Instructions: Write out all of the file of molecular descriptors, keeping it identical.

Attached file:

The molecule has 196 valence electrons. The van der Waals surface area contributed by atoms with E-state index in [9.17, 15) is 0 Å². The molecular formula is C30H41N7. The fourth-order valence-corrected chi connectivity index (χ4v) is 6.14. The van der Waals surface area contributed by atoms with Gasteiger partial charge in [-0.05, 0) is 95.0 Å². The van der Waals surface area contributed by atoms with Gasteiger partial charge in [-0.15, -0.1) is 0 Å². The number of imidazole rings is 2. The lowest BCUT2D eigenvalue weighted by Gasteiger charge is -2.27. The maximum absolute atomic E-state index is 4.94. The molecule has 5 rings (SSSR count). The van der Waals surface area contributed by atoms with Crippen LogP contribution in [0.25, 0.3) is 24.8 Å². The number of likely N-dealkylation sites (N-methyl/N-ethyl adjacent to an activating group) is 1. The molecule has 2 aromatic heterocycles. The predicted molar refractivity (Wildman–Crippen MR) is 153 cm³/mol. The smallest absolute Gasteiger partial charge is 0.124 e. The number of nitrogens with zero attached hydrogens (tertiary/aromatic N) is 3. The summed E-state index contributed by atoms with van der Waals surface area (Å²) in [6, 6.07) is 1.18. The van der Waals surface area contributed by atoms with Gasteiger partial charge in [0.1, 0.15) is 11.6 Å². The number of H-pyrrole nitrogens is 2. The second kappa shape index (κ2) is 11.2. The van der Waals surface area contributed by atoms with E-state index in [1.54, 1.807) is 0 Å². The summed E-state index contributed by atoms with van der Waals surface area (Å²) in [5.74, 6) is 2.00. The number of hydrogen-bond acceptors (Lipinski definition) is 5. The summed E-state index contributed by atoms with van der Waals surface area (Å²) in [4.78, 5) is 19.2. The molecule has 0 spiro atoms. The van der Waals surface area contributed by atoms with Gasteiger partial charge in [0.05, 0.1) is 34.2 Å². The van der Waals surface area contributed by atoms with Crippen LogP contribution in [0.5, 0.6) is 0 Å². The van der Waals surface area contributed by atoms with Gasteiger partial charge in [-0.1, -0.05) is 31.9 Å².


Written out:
The molecule has 196 valence electrons. The van der Waals surface area contributed by atoms with E-state index in [9.17, 15) is 0 Å². The molecular formula is C30H41N7. The fourth-order valence-corrected chi connectivity index (χ4v) is 6.14. The van der Waals surface area contributed by atoms with Gasteiger partial charge in [-0.05, 0) is 95.0 Å². The van der Waals surface area contributed by atoms with Gasteiger partial charge in [-0.15, -0.1) is 0 Å². The number of imidazole rings is 2. The lowest BCUT2D eigenvalue weighted by Gasteiger charge is -2.27. The maximum absolute atomic E-state index is 4.94. The molecule has 5 rings (SSSR count). The van der Waals surface area contributed by atoms with Crippen LogP contribution in [0.25, 0.3) is 24.8 Å². The number of likely N-dealkylation sites (N-methyl/N-ethyl adjacent to an activating group) is 1. The molecule has 2 aromatic heterocycles. The predicted molar refractivity (Wildman–Crippen MR) is 153 cm³/mol. The smallest absolute Gasteiger partial charge is 0.124 e. The number of nitrogens with zero attached hydrogens (tertiary/aromatic N) is 3. The summed E-state index contributed by atoms with van der Waals surface area (Å²) in [6, 6.07) is 1.18. The van der Waals surface area contributed by atoms with Gasteiger partial charge in [0.1, 0.15) is 11.6 Å². The number of H-pyrrole nitrogens is 2. The second kappa shape index (κ2) is 11.2. The van der Waals surface area contributed by atoms with E-state index in [1.54, 1.807) is 0 Å². The summed E-state index contributed by atoms with van der Waals surface area (Å²) in [5.74, 6) is 2.00. The number of hydrogen-bond acceptors (Lipinski definition) is 5. The summed E-state index contributed by atoms with van der Waals surface area (Å²) in [4.78, 5) is 19.2. The molecule has 0 spiro atoms. The van der Waals surface area contributed by atoms with Gasteiger partial charge in [0.05, 0.1) is 34.2 Å². The van der Waals surface area contributed by atoms with Crippen LogP contribution in [0.5, 0.6) is 0 Å². The van der Waals surface area contributed by atoms with Gasteiger partial charge in [-0.1, -0.05) is 31.9 Å².